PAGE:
Il­lus­tra­tor Lu­cille Clerc ex­plains the in­spi­ra­tion be­hind her screen­prints fea­tur­ing nymphs

Il­lus­tra­tor Lu­cille Clerc takes us be­hind the scenes on this self-ini­ti­ated project where she cre­ates im­ages of nymphs that em­body the plants of the world

Computer Arts - - Con­tents -


Ko­dama is a per­sonal project rooted in my love of na­ture. I was re­search­ing le­gends and tra­di­tions re­lat­ing to na­ture and that’s when I fell in love with Ko­dama: for­est spir­its from Ja­pa­nese folk­lore. I de­cided they would be the fo­cus of a se­ries of im­ages I would cre­ate.

My Ko­dama in­habit trees and are gen­er­ally peace­ful, but some­times they are cross with us be­cause of our at­ti­tude to na­ture. They’re like nymphs that are half hu­man, half veg­e­ta­tion, and they hide in our gar­dens and in the last bits of green­ery in our cities, re­mind­ing us of how dif­fer­ent our re­la­tion­ship to na­ture could be.

The area I come from in France plays a big part in my love of na­ture. I grew up near a for­est, my fam­ily owned cat­tle, the soil is rich and peo­ple work in the min­ing and wood in­dus­tries. I’ve lived in the city for 15 years, but still feel the need to go back to where I grew up. Peo­ple who were born on the coast need to see the sea, I need to see forests and fields.


I’ve been sketch­ing plants for a long time, in my gar­den and in the botan­i­cal gar­dens in Lon­don and France. My sketches form a large col­lec­tion.

I use Mole­sk­ine and Fabri­ano sketch­books be­cause I like the for­mat and the pa­per qual­ity. I don’t like draw­ing on white pa­per; off-white or coloured with a grain is bet­ter. It doesn’t have to be fancy though, I also love draw­ing in old note­books found in flea mar­kets.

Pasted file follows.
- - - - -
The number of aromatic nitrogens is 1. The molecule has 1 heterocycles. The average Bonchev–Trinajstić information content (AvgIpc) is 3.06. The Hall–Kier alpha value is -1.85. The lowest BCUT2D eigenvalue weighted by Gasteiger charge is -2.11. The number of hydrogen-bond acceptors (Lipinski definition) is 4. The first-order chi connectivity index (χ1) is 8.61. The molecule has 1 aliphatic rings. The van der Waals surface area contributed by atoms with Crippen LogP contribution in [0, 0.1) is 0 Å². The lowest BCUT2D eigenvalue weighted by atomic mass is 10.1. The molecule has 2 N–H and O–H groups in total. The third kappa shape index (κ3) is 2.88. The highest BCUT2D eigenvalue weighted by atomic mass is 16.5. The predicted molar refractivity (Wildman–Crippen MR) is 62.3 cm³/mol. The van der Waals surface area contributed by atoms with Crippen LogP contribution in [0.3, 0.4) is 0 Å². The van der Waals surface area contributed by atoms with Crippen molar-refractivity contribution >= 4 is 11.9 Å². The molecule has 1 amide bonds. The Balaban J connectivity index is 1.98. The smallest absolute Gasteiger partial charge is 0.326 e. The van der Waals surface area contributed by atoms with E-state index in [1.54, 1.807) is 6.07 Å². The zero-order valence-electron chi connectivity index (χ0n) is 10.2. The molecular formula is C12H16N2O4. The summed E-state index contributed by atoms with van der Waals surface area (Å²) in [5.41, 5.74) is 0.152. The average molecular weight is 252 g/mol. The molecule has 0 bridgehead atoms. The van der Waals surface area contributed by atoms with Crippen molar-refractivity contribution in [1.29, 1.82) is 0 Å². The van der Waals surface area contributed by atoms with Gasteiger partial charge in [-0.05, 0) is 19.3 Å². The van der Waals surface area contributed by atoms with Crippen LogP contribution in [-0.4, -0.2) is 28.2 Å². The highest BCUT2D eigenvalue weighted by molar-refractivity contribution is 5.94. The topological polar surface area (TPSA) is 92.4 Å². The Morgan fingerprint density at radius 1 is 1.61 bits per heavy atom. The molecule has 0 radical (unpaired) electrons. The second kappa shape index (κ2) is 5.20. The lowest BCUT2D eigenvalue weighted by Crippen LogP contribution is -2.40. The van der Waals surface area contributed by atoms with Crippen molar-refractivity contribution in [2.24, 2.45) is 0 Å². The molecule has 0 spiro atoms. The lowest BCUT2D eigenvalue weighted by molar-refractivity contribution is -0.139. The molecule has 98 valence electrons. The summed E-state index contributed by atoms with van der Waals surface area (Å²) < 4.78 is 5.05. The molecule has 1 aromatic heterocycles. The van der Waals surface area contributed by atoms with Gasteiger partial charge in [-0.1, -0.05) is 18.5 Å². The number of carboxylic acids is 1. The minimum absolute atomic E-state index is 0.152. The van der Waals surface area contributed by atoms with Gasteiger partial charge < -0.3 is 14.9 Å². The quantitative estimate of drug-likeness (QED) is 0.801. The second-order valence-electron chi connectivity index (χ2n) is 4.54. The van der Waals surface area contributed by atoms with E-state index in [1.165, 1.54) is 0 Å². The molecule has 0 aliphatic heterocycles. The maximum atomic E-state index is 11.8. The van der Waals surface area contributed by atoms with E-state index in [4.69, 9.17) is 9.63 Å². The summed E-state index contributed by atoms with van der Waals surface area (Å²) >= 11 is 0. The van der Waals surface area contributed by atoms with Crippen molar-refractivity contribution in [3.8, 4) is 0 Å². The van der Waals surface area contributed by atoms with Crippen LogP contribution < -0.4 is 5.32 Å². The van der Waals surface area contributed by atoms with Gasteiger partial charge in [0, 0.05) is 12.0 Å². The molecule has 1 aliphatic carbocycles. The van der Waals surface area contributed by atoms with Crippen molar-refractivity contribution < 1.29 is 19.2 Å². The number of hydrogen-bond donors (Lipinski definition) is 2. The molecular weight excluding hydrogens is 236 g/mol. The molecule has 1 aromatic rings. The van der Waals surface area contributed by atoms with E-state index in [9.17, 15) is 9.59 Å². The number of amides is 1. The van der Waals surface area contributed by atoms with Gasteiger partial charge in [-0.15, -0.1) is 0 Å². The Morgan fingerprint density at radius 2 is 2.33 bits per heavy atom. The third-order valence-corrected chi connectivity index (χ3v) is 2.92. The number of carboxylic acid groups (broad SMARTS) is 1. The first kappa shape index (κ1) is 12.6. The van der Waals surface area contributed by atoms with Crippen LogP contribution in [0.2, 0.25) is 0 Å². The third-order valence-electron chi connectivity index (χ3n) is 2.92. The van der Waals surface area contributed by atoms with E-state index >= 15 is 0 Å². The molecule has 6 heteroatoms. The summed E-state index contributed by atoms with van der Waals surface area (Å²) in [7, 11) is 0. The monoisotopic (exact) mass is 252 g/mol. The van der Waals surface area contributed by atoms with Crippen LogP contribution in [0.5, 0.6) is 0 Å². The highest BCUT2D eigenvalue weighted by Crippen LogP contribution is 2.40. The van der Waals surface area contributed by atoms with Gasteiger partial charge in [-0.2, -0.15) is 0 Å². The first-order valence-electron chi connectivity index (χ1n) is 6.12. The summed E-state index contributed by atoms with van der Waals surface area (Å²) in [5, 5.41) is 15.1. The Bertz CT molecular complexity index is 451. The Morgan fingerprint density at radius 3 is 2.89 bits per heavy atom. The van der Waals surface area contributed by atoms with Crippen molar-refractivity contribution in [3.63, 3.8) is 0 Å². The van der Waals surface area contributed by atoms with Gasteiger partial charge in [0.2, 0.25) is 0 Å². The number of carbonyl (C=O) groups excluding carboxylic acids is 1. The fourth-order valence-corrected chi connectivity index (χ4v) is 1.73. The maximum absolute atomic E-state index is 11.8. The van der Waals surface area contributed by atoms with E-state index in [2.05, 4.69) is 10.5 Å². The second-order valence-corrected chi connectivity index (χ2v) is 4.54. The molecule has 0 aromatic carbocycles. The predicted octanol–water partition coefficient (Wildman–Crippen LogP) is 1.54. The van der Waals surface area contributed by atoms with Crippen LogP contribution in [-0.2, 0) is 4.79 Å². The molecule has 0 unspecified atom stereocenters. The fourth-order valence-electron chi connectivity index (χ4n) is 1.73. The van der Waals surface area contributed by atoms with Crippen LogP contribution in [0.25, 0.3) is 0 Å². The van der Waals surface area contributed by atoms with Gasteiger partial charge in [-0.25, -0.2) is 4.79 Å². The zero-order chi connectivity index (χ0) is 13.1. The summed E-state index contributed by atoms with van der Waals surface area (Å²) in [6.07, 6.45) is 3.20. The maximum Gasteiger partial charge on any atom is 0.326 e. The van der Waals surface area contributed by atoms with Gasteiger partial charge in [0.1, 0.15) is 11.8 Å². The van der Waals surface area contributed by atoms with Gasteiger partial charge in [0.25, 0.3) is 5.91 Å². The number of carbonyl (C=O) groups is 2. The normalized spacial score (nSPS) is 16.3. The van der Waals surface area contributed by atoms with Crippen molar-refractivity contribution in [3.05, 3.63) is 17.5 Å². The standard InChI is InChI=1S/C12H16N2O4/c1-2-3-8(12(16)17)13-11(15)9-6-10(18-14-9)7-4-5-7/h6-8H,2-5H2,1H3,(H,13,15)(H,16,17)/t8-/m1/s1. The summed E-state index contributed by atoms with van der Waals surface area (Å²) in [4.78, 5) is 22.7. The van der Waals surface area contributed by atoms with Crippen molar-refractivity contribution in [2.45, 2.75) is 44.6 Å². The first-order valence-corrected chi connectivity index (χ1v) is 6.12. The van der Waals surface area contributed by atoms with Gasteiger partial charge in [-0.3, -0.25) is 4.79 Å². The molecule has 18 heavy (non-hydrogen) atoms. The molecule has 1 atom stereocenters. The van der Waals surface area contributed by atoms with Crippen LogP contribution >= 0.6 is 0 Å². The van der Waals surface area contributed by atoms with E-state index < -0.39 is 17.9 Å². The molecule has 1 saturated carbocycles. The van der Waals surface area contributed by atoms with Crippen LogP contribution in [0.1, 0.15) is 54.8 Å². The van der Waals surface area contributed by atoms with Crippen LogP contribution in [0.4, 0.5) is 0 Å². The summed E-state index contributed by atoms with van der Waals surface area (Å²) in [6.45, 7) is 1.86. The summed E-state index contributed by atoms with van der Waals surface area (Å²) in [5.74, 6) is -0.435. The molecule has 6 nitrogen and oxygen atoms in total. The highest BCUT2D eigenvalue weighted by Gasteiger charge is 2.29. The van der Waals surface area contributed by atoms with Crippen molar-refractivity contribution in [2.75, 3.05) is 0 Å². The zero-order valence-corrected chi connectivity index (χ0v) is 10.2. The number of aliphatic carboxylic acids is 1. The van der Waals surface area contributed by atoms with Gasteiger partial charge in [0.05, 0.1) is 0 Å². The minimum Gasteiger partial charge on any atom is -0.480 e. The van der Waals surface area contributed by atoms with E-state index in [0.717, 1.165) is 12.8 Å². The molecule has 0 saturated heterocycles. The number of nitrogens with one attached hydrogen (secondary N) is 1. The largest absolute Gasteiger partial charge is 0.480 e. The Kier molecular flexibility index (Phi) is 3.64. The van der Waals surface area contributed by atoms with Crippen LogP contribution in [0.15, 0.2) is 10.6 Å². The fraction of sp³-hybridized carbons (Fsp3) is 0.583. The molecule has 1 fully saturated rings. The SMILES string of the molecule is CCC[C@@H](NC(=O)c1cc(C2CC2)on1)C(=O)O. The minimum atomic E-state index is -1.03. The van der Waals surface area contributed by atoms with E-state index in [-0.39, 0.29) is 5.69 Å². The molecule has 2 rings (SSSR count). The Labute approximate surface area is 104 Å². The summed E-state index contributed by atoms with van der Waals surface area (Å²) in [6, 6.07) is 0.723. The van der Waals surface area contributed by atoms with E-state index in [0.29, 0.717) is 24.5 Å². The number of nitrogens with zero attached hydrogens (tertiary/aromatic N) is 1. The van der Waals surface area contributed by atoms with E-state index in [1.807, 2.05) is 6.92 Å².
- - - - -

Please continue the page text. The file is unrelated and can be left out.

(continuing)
The draw­ing is done with ball­point pens, or Bic/Muji Cri­terium me­chan­i­cal pen­cils. The hard­ness of the graphite varies and the sizes I use go from 0.5mm to 3mm, which is very thick. I use Win­sor & New­ton wa­ter­colours and Le­franc Linel gouache.

I draw all the el­e­ments by hand. It is time­con­sum­ing, and is metic­u­lous work, but I find cre­at­ing the de­tail is re­ally ther­a­peu­tic. It puts me in a sort of hyp­notic state, which is both sooth­ing and quite ad­dic­tive.

When my draw­ings are com­plete, I scan them and ar­range my com­po­si­tion in Pho­to­shop.

I see the work done on the com­puter as be­ing like the tape that holds the mon­tage to­gether.

The fig­ures in the Ko­dama draw­ings are like totems that rep­re­sent the sea­sons. Each im­age in the first se­ries uses dif­fer­ent types of plantlife; woods, suc­cu­lents, al­gae, rain­forests, man­groves and flow­ers in bloom.

Guilt is fre­quently used to get peo­ple to think about ecol­ogy. I wanted to re­mind them of how mar­vel­lous na­ture is, and con­vince them to care about con­ser­va­tion through view­ing this pos­i­tive and sooth­ing mes­sage.

The colours are meant to har­monise, and one print leads on to the next. Cre­at­ing them was tech­ni­cally chal­leng­ing, but after try­ing dif­fer­ent set­tings dur­ing the print­ing process, I’ve man­aged to make it work with­out hav­ing to sim­plify the art­work.